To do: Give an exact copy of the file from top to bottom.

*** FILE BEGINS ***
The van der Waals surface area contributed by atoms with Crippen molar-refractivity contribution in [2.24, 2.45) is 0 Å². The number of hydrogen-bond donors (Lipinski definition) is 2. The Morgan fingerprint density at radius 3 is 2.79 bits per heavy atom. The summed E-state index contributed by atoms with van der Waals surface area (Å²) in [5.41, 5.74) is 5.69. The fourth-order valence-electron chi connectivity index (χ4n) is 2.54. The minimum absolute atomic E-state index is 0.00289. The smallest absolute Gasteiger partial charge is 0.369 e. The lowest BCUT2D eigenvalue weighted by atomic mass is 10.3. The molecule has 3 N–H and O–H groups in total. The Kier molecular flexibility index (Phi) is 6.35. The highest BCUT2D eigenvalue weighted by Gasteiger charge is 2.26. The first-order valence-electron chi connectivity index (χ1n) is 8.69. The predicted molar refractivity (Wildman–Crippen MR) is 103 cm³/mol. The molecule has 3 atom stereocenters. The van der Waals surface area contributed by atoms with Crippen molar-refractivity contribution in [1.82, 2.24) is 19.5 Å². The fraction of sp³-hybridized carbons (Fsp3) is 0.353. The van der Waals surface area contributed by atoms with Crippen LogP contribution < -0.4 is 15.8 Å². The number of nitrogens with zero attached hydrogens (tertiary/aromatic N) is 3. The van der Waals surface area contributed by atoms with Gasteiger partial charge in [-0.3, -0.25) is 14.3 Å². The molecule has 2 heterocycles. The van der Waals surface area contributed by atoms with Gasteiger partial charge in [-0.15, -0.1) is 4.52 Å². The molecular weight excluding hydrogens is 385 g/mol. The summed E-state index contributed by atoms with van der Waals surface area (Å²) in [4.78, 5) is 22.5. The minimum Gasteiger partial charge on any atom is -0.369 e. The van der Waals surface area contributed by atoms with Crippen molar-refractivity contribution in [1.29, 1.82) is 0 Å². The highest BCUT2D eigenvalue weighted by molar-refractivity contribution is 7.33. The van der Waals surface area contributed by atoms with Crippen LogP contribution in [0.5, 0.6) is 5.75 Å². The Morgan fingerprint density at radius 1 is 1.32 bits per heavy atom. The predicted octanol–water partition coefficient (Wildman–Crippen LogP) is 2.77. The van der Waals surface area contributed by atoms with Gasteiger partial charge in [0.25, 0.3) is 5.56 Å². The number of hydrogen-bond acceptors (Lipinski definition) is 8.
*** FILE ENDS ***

The van der Waals surface area contributed by atoms with Crippen molar-refractivity contribution in [2.24, 2.45) is 0 Å². The number of hydrogen-bond donors (Lipinski definition) is 2. The Morgan fingerprint density at radius 3 is 2.79 bits per heavy atom. The summed E-state index contributed by atoms with van der Waals surface area (Å²) in [5.41, 5.74) is 5.69. The fourth-order valence-electron chi connectivity index (χ4n) is 2.54. The minimum absolute atomic E-state index is 0.00289. The smallest absolute Gasteiger partial charge is 0.369 e. The lowest BCUT2D eigenvalue weighted by atomic mass is 10.3. The molecule has 3 N–H and O–H groups in total. The Kier molecular flexibility index (Phi) is 6.35. The highest BCUT2D eigenvalue weighted by Gasteiger charge is 2.26. The first-order valence-electron chi connectivity index (χ1n) is 8.69. The predicted molar refractivity (Wildman–Crippen MR) is 103 cm³/mol. The molecule has 3 atom stereocenters. The van der Waals surface area contributed by atoms with Crippen molar-refractivity contribution in [1.82, 2.24) is 19.5 Å². The fraction of sp³-hybridized carbons (Fsp3) is 0.353. The van der Waals surface area contributed by atoms with Crippen LogP contribution < -0.4 is 15.8 Å². The number of nitrogens with zero attached hydrogens (tertiary/aromatic N) is 3. The van der Waals surface area contributed by atoms with Gasteiger partial charge in [-0.3, -0.25) is 14.3 Å². The molecule has 2 heterocycles. The van der Waals surface area contributed by atoms with Gasteiger partial charge in [-0.15, -0.1) is 4.52 Å². The molecular weight excluding hydrogens is 385 g/mol. The summed E-state index contributed by atoms with van der Waals surface area (Å²) in [4.78, 5) is 22.5. The minimum Gasteiger partial charge on any atom is -0.369 e. The van der Waals surface area contributed by atoms with Crippen molar-refractivity contribution in [1.29, 1.82) is 0 Å². The highest BCUT2D eigenvalue weighted by molar-refractivity contribution is 7.33. The van der Waals surface area contributed by atoms with Crippen LogP contribution in [0.5, 0.6) is 5.75 Å². The Morgan fingerprint density at radius 1 is 1.32 bits per heavy atom. The predicted octanol–water partition coefficient (Wildman–Crippen LogP) is 2.77. The van der Waals surface area contributed by atoms with Gasteiger partial charge in [0.25, 0.3) is 5.56 Å². The number of hydrogen-bond acceptors (Lipinski definition) is 8.